- Case report
- Open Access
c-KIT positive Gastrointestinal Stromal Tumor presenting with acute bleeding in a patient with neurofibromatosis type 1: a case report
International Seminars in Surgical Oncology volume 6, Article number: 17 (2009)
Gastrointestinal stromal tumours are rare (GIST). However, the incidence of GIST among neurofibromatosis type 1 (NF-1) patients is approximately 3.9-25%. GIST can present clinically in different ways such as abdominal pain, gastrointestinal bleeding and obstruction.
We present 51 year female patient admitted with Background of neurofibromatosis type 1 admitted with melena. OGD has been done and showed duodenitis with large volume fresh blood in distal duodenum but no obvious bleeding point. Exploratory laparotomy revealed smooth nodular masses on the serosal surface of jejunum. Small bowel resection and side-to-side anastomosis were performed. Histopathoogical examination revealed small bowel gasrointestinal stromal tumour with low risk malignant potential.
The incidence of GIST among neurofibromatosis type 1 (NF-1) patients is not uncommon and we should pay attention to gastrointestinal manifestation in such patients.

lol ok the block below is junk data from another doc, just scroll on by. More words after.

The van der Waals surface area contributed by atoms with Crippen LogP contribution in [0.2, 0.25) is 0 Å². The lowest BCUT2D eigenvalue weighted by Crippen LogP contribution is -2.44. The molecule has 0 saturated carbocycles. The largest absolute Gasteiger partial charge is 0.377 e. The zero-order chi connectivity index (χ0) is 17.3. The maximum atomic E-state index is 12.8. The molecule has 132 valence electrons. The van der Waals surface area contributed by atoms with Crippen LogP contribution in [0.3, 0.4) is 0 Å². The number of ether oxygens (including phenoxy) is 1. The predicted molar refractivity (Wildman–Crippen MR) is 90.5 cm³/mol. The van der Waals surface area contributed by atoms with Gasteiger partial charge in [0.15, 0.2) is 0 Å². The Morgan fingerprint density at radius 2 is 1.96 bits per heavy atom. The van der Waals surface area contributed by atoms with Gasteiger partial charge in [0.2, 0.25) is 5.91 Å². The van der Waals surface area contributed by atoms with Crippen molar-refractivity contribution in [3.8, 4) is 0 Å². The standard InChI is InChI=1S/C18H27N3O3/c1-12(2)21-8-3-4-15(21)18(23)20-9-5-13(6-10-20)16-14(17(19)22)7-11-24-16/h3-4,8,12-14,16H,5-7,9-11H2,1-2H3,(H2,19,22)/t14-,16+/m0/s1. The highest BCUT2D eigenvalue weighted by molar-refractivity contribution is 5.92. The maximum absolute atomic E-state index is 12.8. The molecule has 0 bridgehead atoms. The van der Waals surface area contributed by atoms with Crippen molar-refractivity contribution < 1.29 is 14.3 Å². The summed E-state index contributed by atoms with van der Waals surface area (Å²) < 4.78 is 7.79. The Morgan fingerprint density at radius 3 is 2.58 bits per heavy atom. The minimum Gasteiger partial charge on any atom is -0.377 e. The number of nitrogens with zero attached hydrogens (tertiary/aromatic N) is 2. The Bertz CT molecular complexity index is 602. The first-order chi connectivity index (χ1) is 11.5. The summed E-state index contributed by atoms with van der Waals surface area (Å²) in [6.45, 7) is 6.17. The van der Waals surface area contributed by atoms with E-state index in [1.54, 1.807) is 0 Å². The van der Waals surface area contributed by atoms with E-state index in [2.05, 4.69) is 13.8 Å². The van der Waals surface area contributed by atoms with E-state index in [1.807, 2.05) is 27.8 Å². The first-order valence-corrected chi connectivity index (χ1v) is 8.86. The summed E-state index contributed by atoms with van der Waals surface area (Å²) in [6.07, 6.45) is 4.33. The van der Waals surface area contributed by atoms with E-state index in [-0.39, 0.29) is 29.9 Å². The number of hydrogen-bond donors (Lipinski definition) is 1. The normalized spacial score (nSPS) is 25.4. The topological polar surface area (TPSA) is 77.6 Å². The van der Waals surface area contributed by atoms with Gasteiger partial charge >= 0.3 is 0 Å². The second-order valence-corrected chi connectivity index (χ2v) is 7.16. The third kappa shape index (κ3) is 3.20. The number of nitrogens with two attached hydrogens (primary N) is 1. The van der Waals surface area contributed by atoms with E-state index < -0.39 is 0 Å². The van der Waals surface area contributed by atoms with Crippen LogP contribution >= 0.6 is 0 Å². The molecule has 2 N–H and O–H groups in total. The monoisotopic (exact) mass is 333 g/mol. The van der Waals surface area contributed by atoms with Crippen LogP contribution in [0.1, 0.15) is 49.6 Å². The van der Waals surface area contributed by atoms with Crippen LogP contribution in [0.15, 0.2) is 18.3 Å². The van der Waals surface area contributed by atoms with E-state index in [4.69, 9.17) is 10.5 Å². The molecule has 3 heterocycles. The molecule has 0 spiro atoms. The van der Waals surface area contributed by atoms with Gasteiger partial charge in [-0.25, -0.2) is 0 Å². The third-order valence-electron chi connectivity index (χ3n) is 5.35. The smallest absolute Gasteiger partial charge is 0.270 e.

Neurofibromatosis is an autosomal dominant disorder that affects all 3 germinal layers; thereby affecting any organ system. The National Institutes of Health (NIH) Consensus Development Conference has defined 2 distinct types: the commoner of the two, neurofibromatosis type 1 (NF1) affecting 85% of patients; and neurofibromatosis type 2 (NF2) . NF1diagognsis made if 2 or more of following criteria found: Six or more café au lait macules larger than 5 mm, two or more neurofibromas, multiple freckles, A distinctive osseous lesion, optic glioma, two or more iris hamartomas, a first-degree relative with NF1. Rarely, the neurofibromatosis may become cancerous (3-5%). Gastrointestinal stromal tumours (GIST) are generally rare however; the incidence of GIST among NF-1 patients is approximately 5-25% . GISTs are usually located in the stomach and small intestine and can present in a variety of different ways ranging from vague symptoms to major G.I. bleeding. The first line treatment is surgical resection for operable GIST and 5-year survival ranges from 21% to 88% depending on risk grading and completeness of surgical resection [3, 4]. The second line of treatment is Imatinib mesylate, a tyrosine kinase inhibitor, which provides an option for treating high risk GISTs.